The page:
Autism / Vaccine Case Not The First
Despite a certain blogger practically dancing in the streets yesterday about this case where this 9-year-old girl's family was paid from the federal vaccine injury fund, apparently the case is not unprecedented in the slightest and still considered quite rare.
What is interesting though is that, yes, based on this case and a handful of others, it does appear possible that SOMETHING in the childhood vaccines IN COMBINATION WITH OTHER CONDITIONS can trigger autism symptoms.
Of course the reason that I've been dubious of a strong connection between thimerosal and autism is that nowhere near EVERYONE who gets vaccinated gets autism.
Also, the thimerosal preservative has been in used since before the Second World War, has been reduced in usage in recent years and the number of autism cases CONTINUE to climb.
Not that I wouldn't like to see a certain person compensated for the injuries to his son. God only knows the attitude in this country that there are too many environmental regulations has caused more human suffering than is ordinarily imaginable, but by this absolutely single-minded fixation that thimerosal is the ONLY cause of autism discourages continued hard research into the OTHER factors that may be involved.
My father and uncle were born 5 years apart, shortly before and during the Second World War.
They have both parents in common.
They received the same thimerosal-laced vaccines.
The one travels all around the world, visits his children and grandchildren regularly, and maybe once a year calls me at odd hours to get genealogical information.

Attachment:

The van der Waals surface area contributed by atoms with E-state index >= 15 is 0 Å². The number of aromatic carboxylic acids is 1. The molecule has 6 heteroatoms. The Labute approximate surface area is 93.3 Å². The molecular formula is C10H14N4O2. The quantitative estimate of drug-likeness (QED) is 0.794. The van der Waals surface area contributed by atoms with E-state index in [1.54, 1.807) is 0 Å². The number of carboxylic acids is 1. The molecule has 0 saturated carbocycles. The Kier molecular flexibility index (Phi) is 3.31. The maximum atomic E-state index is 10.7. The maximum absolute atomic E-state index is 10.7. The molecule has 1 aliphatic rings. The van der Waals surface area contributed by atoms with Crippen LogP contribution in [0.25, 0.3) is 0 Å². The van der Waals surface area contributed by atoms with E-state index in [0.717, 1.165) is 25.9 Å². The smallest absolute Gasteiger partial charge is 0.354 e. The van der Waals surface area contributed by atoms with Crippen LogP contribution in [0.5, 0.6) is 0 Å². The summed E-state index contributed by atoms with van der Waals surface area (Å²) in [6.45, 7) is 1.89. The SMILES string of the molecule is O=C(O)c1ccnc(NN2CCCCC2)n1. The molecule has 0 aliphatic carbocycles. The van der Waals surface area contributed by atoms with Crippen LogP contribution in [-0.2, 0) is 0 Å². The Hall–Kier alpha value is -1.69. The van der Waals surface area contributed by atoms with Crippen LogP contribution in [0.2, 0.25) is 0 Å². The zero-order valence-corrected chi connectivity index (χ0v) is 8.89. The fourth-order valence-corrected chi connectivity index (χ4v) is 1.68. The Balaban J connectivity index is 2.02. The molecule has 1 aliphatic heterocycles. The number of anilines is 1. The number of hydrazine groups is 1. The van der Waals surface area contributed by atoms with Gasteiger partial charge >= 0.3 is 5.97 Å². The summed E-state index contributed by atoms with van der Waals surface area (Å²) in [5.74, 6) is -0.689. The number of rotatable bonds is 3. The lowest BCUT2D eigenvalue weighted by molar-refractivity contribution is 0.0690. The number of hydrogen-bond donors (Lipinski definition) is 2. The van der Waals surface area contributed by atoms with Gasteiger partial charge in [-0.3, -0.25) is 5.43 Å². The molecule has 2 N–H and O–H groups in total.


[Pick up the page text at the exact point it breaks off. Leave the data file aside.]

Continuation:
The other couldn't even go to his own niece's wedding due to a crippling fear of being stranded in Dayton. He threatened a long-time friend with kidnapping charges for offering to take him to lunch. He nearly had a full-blown "Rain Man" scene when Kroger's stopped carrying a certain brand of high-bran cereal. He calls and wakes people up at 4am to tell them about a 50-year-old movie he watched the night before.
Let's not even get into his housekeeping habits.
There may be any number of factors involved. This sort of behavior is common in our family and almost always strikes the oldest male in the family. Although it strikes the oldest male through any combination of "gender flips" (in other words, the three major cases in my family have mothers from different families - reducing the possiblity of mitrochondria correlation). Sometimes the oldest female in the family will be affected, but to a much smaller degree.
So, at first glance, there would appear to be SOME genetic involvement.
And - are these family members of mine AS disabled as someone who cannot speak at all and spends all day banging his head against the wall? No.
Are they disabled to the point of needing special services?
End of story.
We need to continue to aggressively research ALL the factors involved in these conditions ...